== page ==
Early this year, at Tyler State Park, I finally found one of those ‘wish list’ locations and opportunities that had lived in the back of my mind for a good long while. A nice stacked line of canoes in the early morning light. Making use of the amazing 70-200’s compression, I took a sequence of photos down the row of canoe bows. Shadows in hues of blue, the morning light in hues of gold. What more could you ask for? How about a little creative editing?
|Date||Jan 30, 2016, 09:46:15 AM|
|Location||Tyler State Park, East Texas|
|Camera||Canon EOS 6D|
|Lens||Canon EF 70-200mm f/4L IS USM|
|Focal Length||200 mm|
|Exposure Program||Aperture priority|
Golden light, shallow depth of field, compression – does detail photography get much better than this? Especially when all those elements come together on an unseasonably pleasant morning in late January in Texas? Leading up to the weekend of January 30th this year, the forecast showed low temps in the 40’s while the highs were pressing nearly into the 70’s. Not one to pass up an opportunity to get in an early year camping trip, I made plans to head east to Tyler State Park.
Waking up on Saturday morning after a chilly yet relaxing evening at the camp site, I hopped in my truck and drove down to the small lake which the State Park encompasses, hoping to find some wildlife and birds about in the early morning cool air. I was also happy to find that the small dock at the water’s edge had a number of canoes not only tied up in the perfectly still water, but also stacked up on a railing. After first getting a number of photos of the canoes in the water while the wind was still, I then turned my attention to the row of boats along the railing.
Making use of the longest lens I typically have with me, the 70-200 F4, I focused in on just the bows of the canoes, setting the focal point not the nearest canoe, but the bow that would sit approx 1/3rd in the the frame on the right. A more subtle use of the rule of thirds, since the depth of field is fairly shallow at f/5.6, I wanted the in-focus point, and thus the focus of the photo as a whole, to stay way from the absolute middle, but also from the far edges.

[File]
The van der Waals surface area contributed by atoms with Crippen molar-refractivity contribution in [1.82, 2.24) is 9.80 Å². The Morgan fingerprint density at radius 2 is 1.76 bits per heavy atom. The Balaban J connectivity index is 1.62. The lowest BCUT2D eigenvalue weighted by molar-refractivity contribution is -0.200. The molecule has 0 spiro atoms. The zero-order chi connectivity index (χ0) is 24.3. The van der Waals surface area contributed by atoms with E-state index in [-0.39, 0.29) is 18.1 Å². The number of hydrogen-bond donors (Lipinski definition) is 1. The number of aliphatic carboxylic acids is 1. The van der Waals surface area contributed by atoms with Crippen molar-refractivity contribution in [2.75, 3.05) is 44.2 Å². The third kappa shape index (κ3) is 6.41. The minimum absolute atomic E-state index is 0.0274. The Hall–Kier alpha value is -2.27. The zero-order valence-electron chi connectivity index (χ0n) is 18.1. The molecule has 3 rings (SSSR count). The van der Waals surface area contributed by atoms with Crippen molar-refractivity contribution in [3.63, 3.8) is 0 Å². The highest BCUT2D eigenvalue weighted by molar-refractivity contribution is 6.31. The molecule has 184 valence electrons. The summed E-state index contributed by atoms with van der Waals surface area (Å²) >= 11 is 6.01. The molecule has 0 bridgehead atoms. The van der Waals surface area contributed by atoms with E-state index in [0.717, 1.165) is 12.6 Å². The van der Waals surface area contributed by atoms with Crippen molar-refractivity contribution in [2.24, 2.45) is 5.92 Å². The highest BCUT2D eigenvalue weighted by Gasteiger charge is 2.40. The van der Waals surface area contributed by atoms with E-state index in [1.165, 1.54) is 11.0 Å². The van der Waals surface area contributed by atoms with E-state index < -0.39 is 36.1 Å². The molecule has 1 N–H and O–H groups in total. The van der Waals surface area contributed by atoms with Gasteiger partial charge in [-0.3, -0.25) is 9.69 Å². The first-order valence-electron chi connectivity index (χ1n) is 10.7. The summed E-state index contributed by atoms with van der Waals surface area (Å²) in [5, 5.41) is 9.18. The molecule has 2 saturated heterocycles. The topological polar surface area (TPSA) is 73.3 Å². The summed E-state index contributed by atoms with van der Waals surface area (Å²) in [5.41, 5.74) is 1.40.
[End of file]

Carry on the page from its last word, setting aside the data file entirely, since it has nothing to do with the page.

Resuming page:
For this photo, I actually made a number of different edits. The first, seen above, was the original vision I had for the photo. My original intent was to flip the image horizontally, so that the bows of the canoes were pointed to the right instead of to the left. However before performing the flip transform on my top layer, I forgot to do a stamp visible of all existing layers. As a result my top layer, which at the time was a duplicate soft light layer – resulted in a very strange look. However, from that goof came an idea. I reverted the transform, did my stamp visible layer, and then reapplied the transform. Now I had two layers on top of one another that were mirror images. Cycling through the various blend modes in Photoshop, I settled on ‘Lighter’ as the best looking option for my experiment.
Which image is better? Well that’s all up to the viewer. This is art after all. And experimenting with different ideas and seeing where they lead you is what the creative process is all about. I’ve learned just as much by just clicking on buttons and seeing what happens in Photoshop as I have watching tutorials. It’s no different than seeing a two roads diverge in the woods, or at least wandering down a side trail for a little ways to see where it goes.
Which edit do you like the most? Comment below or come find me over on Facebook (links in sidebar to right).